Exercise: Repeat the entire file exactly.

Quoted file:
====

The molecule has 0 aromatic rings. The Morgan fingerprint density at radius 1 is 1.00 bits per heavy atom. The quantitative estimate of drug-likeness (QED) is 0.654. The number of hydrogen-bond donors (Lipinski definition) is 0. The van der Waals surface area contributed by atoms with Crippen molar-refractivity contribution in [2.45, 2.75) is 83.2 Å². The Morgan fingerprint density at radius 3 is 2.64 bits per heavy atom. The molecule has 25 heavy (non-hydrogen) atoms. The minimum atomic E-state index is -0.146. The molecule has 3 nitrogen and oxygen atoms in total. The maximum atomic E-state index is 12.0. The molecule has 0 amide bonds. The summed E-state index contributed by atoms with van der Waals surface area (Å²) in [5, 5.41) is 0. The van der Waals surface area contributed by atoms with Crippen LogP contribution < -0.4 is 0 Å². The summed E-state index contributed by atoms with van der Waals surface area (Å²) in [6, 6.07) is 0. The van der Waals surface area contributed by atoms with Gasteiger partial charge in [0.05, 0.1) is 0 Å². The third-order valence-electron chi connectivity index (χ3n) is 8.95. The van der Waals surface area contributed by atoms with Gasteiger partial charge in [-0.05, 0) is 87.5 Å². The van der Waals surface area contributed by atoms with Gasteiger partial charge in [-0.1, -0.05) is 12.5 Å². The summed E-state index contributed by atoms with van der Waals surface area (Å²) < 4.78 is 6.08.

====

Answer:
The molecule has 0 aromatic rings. The Morgan fingerprint density at radius 1 is 1.00 bits per heavy atom. The quantitative estimate of drug-likeness (QED) is 0.654. The number of hydrogen-bond donors (Lipinski definition) is 0. The van der Waals surface area contributed by atoms with Crippen molar-refractivity contribution in [2.45, 2.75) is 83.2 Å². The Morgan fingerprint density at radius 3 is 2.64 bits per heavy atom. The molecule has 25 heavy (non-hydrogen) atoms. The minimum atomic E-state index is -0.146. The molecule has 3 nitrogen and oxygen atoms in total. The maximum atomic E-state index is 12.0. The molecule has 0 amide bonds. The summed E-state index contributed by atoms with van der Waals surface area (Å²) in [5, 5.41) is 0. The van der Waals surface area contributed by atoms with Crippen LogP contribution < -0.4 is 0 Å². The summed E-state index contributed by atoms with van der Waals surface area (Å²) in [6, 6.07) is 0. The van der Waals surface area contributed by atoms with Gasteiger partial charge in [0.05, 0.1) is 0 Å². The third-order valence-electron chi connectivity index (χ3n) is 8.95. The van der Waals surface area contributed by atoms with Gasteiger partial charge in [-0.05, 0) is 87.5 Å². The van der Waals surface area contributed by atoms with Gasteiger partial charge in [-0.1, -0.05) is 12.5 Å². The summed E-state index contributed by atoms with van der Waals surface area (Å²) < 4.78 is 6.08.